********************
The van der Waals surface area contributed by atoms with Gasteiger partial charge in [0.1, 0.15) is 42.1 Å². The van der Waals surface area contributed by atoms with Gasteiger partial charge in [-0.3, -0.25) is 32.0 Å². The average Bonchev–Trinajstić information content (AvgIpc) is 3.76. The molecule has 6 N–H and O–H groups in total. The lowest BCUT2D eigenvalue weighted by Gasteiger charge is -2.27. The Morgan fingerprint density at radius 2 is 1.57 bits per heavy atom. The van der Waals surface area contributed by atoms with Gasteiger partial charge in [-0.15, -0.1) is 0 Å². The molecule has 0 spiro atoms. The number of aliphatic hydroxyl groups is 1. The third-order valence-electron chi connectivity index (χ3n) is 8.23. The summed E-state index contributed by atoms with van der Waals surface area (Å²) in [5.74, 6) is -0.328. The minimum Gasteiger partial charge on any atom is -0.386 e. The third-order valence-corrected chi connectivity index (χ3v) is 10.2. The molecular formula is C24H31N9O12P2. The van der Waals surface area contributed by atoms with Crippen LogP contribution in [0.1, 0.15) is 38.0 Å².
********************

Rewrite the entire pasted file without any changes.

The van der Waals surface area contributed by atoms with Gasteiger partial charge in [0.1, 0.15) is 42.1 Å². The van der Waals surface area contributed by atoms with Gasteiger partial charge in [-0.3, -0.25) is 32.0 Å². The average Bonchev–Trinajstić information content (AvgIpc) is 3.76. The molecule has 6 N–H and O–H groups in total. The lowest BCUT2D eigenvalue weighted by Gasteiger charge is -2.27. The Morgan fingerprint density at radius 2 is 1.57 bits per heavy atom. The van der Waals surface area contributed by atoms with Gasteiger partial charge in [-0.15, -0.1) is 0 Å². The molecule has 0 spiro atoms. The number of aliphatic hydroxyl groups is 1. The third-order valence-electron chi connectivity index (χ3n) is 8.23. The summed E-state index contributed by atoms with van der Waals surface area (Å²) in [5.74, 6) is -0.328. The minimum Gasteiger partial charge on any atom is -0.386 e. The third-order valence-corrected chi connectivity index (χ3v) is 10.2. The molecular formula is C24H31N9O12P2. The van der Waals surface area contributed by atoms with Crippen LogP contribution in [0.1, 0.15) is 38.0 Å².